Parede – Elisabeth Moss, the former Mad Men actress, 35, returns to her Emmy-winning role in the critically acclaimed Hulu series The Handmaid’s Tale—based on Margaret Atwood’s dystopian novel—when it returns for its second season April 25.
What’s going on with your character, June/Offred, in season two?
She has this ticking time bomb, her pregnancy, that we deal with all season. In a way, it’s a beautiful thing from her love affair with Nick [Max Minghella]; but at the same time, she knows that [her child] will be taken away from her at birth.
Even though Offred’s not in a position of power, the fact that she can have a baby means she has an ability to which other women aspire.
Absolutely. What everyone wants most is a healthy child. That is going to create a bond, a link, between Serena [Yvonne Strahovski] and June that isn’t necessarily a good thing, but it’s there. June is carrying something that Serena wants very badly. I can’t say how that manifests itself, but it’s something all the characters are highly aware of the entire season.
What do fans say to you?
The thing that means the most to me is that [the show] gives them strength, or bravery. This show is very dark, and those moments are distracting sometimes because they’re so brutal. But I do think that the idea is how you rise above that brutality that is grinding you down.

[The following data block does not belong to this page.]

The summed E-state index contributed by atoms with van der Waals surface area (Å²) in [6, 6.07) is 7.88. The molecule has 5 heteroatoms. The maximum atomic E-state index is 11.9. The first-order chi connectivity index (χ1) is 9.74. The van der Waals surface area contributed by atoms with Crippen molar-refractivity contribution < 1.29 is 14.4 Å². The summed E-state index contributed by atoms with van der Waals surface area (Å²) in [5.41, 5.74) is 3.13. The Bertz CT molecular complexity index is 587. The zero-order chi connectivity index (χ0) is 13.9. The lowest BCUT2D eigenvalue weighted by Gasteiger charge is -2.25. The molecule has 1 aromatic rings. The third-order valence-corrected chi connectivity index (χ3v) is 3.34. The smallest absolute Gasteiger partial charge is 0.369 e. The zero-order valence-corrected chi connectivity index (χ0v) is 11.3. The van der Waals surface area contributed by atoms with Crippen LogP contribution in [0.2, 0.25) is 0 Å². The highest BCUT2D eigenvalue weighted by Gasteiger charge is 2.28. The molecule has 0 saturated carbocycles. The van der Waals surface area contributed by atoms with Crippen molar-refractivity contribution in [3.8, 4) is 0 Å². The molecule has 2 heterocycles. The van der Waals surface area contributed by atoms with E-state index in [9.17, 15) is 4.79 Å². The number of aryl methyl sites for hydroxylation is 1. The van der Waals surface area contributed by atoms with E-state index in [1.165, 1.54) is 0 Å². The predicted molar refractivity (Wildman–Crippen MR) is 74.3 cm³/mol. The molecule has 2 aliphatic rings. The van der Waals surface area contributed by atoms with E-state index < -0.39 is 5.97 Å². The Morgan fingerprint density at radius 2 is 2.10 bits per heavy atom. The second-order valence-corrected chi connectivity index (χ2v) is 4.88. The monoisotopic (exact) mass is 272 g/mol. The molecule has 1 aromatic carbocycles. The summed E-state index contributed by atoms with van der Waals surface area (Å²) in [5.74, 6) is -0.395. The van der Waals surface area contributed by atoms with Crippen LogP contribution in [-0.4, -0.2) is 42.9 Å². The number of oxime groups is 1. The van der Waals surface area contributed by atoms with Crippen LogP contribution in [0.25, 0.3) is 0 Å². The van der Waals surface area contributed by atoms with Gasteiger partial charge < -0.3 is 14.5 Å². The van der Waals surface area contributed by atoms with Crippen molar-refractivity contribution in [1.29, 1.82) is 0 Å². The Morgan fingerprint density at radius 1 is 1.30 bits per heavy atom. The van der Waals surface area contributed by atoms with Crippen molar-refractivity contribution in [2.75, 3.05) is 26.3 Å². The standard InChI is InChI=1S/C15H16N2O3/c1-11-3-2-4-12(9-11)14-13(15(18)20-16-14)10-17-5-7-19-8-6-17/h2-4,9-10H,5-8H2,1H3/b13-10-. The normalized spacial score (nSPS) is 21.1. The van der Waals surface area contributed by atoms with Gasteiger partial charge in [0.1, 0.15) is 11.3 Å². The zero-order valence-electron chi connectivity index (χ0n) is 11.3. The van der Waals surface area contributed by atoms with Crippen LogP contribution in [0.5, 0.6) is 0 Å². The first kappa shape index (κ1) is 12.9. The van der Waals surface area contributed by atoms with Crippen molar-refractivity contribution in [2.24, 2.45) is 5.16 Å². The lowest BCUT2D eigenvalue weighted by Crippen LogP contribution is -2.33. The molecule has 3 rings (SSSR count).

Your biggest challenge right now?
Getting enough sleep. I know that’s probably lame, because I have such a wonderful, privileged life. But sometimes sleep is a bit of a struggle. When I’m working, I get an average of five or six hours, so it’s not good.
After seven seasons of Mad Men, did you have to be convinced to sign on for another series?
When I got the script, I was in Australia, shooting a second season of Top of the Lake, and it was more of a, “Damn, I’m going to have to do this.” I didn’t think I’d sign on to another show so quickly, but I was like, “I’m not going to be able to say no to this. I’m going to have to do it.”
The thing that finally pushed it over the edge was the idea of anyone else doing the role, and how jealous I would be if anyone else got to do it. For actors, that often pushes you over the edge. It’s a good sign. That’s what you look for. I asked to see the second episode, and the second episode was even better than the first one, and then I knew.
How will Offred evolve in season two? Does her inner rebel come out, or is she going to drink the Kool-Aid a little bit?
Her inner rebel is extremely present, especially in the beginning of the season. We love to give her some hard knocks. Her challenges are nowhere near over. I think that there is a certain amount of finding what the resistance is for her, and finding out that, ultimately, resistance starts within you and there are many different ways to resist.